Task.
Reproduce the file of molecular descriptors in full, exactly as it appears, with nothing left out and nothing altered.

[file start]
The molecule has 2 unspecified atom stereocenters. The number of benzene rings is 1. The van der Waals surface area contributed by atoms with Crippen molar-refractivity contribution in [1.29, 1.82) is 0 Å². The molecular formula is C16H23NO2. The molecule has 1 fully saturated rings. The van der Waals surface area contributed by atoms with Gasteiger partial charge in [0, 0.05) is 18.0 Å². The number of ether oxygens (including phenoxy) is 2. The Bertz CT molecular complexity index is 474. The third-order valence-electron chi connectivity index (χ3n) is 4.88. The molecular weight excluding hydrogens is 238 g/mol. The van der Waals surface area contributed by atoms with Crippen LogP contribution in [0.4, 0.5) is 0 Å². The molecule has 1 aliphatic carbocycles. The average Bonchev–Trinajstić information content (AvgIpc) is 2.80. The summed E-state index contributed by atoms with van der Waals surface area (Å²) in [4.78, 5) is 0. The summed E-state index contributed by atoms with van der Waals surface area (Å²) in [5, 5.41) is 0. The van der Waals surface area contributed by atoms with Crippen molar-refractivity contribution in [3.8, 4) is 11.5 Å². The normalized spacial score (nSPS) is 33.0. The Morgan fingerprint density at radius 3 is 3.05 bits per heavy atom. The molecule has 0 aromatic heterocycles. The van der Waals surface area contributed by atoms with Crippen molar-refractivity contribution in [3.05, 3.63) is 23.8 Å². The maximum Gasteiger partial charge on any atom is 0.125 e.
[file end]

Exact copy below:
The molecule has 2 unspecified atom stereocenters. The number of benzene rings is 1. The van der Waals surface area contributed by atoms with Crippen molar-refractivity contribution in [1.29, 1.82) is 0 Å². The molecular formula is C16H23NO2. The molecule has 1 fully saturated rings. The van der Waals surface area contributed by atoms with Gasteiger partial charge in [0, 0.05) is 18.0 Å². The number of ether oxygens (including phenoxy) is 2. The Bertz CT molecular complexity index is 474. The third-order valence-electron chi connectivity index (χ3n) is 4.88. The molecular weight excluding hydrogens is 238 g/mol. The van der Waals surface area contributed by atoms with Crippen LogP contribution in [0.4, 0.5) is 0 Å². The molecule has 1 aliphatic carbocycles. The average Bonchev–Trinajstić information content (AvgIpc) is 2.80. The summed E-state index contributed by atoms with van der Waals surface area (Å²) in [4.78, 5) is 0. The summed E-state index contributed by atoms with van der Waals surface area (Å²) in [5, 5.41) is 0. The van der Waals surface area contributed by atoms with Crippen molar-refractivity contribution in [3.8, 4) is 11.5 Å². The normalized spacial score (nSPS) is 33.0. The Morgan fingerprint density at radius 3 is 3.05 bits per heavy atom. The molecule has 0 aromatic heterocycles. The van der Waals surface area contributed by atoms with Crippen molar-refractivity contribution in [3.05, 3.63) is 23.8 Å². The maximum Gasteiger partial charge on any atom is 0.125 e.